GREENSBORO, N.C. -- During a quick stop here on Friday as part of his nationwide Register For Change bus tour, Democratic National Committee Chair Gov. Howard Dean told the lunch-time crowd gathered at Governmental Plaza that North Carolina is key to carrying Sen. Barack Obama to the White House. "If we win North Carolina, Obama will be the next president," said Dean, followed by applause from spectators and Obama campaign volunteers.
And Dean may be right. Although no Democratic presidential candidate has won the state since 1976, Democrats today seem encouraged by the record turnout in the state's 2008 primary. Nearly 1.6 million voters went to the polls in the May Democratic primary, a number that exceeds the total votes received by John Kerry (1.5 million) in the 2004 general election, according to the North Carolina State Board of Elections. In his Greensboro speech, Dean cited this statistic as a sign of a strong North Carolina Democratic party and Obama's appeal among voters. A 2007 State Board of Elections report showed that a majority of North Carolina voters (45%) identify as Democrats, with 34% as Republicans.
Dean may also be banking on that fact that more Americans identify themselves as Democrats (37%), according to a June 2008 Gallup poll, than Republicans (28%). The theory goes: Registering more voters equals more Democrats. That was the purpose of his Greensboro visit.
The Obama campaign and the Democratic Party have launched a "100 Days" canvassing effort to register as many new Democrats as possible before the November election. Dean's visit to Greensboro was sandwiched between stops in Raleigh, the state capitol, and Charlotte before his red-white-and blue bus heads to Georgia. The North Carolina Democratic Party is using Dean's visit as an opportunity to energize volunteers in cities like Greensboro as they begin registering new voters and attempting to build momentum and support for Obama. Canvassing officially begins Saturday, July 26.
Dean said the key to success is committed volunteers. "Here's what it will take. It's all of you going door to door and encouraging people to register to vote."
If the number of ready-and-willing clipboard-toting volunteers present at the Greensboro rally is any indication, the Democrats are off to a good start.
Wayne Simpson, a retired postal worker and Vietnam veteran, is one of those volunteers. Dressed in a T-shirt emblazoned with a TIME magazine cover of Obama, a straw hat decked out with campaign buttons and a homemade sign, it was clear whom Simpson supported. "I'm with Obama 100 percent," he said. Simpson will be registering voters in the coming weeks and volunteering in the Greensboro campaign headquarters. Past Democratic presidential candidates never inspired Simpson to volunteer much, he said, but Obama is different. "He has my wholehearted support. I believe I can make a difference."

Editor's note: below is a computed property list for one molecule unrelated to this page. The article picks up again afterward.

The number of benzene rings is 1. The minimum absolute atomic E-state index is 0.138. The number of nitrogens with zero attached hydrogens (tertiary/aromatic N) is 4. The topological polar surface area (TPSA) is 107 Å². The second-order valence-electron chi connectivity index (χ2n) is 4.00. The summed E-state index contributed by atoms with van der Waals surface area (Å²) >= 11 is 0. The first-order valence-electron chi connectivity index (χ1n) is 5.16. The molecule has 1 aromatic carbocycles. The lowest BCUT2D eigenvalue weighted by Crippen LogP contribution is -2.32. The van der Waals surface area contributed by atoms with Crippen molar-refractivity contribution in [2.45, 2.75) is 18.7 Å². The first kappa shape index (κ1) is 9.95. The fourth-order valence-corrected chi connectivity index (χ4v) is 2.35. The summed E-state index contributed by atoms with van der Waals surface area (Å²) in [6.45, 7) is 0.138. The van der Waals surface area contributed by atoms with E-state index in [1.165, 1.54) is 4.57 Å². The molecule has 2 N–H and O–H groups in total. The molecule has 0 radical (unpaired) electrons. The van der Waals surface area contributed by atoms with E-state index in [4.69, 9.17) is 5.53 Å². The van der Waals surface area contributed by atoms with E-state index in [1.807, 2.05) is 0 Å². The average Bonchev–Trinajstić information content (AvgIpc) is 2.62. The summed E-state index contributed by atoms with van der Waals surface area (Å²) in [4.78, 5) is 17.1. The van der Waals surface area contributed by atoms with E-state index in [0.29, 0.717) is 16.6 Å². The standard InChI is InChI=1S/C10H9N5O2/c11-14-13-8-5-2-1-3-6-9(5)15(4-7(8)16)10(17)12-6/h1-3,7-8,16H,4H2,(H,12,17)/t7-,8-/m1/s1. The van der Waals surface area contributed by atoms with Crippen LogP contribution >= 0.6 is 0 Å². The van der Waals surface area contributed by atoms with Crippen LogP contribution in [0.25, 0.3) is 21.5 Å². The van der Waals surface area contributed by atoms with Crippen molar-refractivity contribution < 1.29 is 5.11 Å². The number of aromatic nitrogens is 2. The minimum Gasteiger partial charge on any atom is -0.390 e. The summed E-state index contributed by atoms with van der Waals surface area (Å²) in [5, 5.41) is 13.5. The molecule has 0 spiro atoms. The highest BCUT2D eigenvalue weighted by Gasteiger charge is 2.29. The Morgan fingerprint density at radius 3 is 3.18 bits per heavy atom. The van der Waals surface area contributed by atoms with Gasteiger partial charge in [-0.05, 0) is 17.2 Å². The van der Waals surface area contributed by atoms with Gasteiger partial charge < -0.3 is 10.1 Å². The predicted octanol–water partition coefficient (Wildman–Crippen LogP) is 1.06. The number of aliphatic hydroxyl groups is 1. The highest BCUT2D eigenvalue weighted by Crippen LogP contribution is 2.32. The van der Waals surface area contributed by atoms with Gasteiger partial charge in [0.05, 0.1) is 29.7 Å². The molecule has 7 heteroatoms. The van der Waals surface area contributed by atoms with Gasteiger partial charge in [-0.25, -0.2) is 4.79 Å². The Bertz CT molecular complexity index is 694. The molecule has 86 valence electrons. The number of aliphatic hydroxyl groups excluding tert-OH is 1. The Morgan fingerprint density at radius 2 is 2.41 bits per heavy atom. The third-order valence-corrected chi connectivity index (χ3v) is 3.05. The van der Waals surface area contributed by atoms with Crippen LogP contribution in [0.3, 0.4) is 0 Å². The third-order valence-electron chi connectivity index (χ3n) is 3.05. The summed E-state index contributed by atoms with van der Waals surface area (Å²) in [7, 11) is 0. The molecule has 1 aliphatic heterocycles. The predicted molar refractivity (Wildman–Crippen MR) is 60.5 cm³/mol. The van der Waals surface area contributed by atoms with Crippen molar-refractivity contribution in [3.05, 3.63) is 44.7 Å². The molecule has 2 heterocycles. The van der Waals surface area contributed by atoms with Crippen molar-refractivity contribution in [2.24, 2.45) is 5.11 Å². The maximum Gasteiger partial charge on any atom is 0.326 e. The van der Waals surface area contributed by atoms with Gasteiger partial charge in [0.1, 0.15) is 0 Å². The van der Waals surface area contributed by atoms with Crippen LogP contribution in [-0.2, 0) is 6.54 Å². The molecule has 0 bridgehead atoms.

That same sentiment was expressed by high school classmates and friends Rachel Ryding and Sarah Goff. They were ready to sign up new voters -- but weren't old enough to cast a ballot themselves.
"If I could [vote], I would," said Ryding, a 17-year-old rising senior at Greensboro's Grimsley High School (she turns 18 in April 2009). This is Ryding's first experience as a political campaign volunteer, something she was encouraged to do by Goff. "I thought it would be interesting," said Ryding.
Goff's own inspiration came from her mother, who helped register voters as a teen during the 1976 election. "My mom suggested I do something since I'm so passionate about this election. I'm always talking about it," said Goff. "I know I can't vote myself, but I can do my part." Goff, 16, also a rising senior at Grimsley, volunteers twice a week in the local Obama campaign office.
Both Goff and Ryding say they would vote for Obama.
Volunteer Anna Gerow of Elon, North Carolina, has been doing her part to get more people involved and excited about politics for 20 years. For the last four years, she has served as president of the Democratic Women of Alamance County. "I think anything we can do to bring people together in politics, it's a good thing," she said, referring to the Register For Change bus tour.
Gerow says she always keeps voter registration forms in her car, just in case she's in a restaurant or elsewhere and meets someone who isn't yet registered. "I don't let anyone get by," she said. A yellow button pinned to her red blouse with white stars reads "Shut Up and Vote."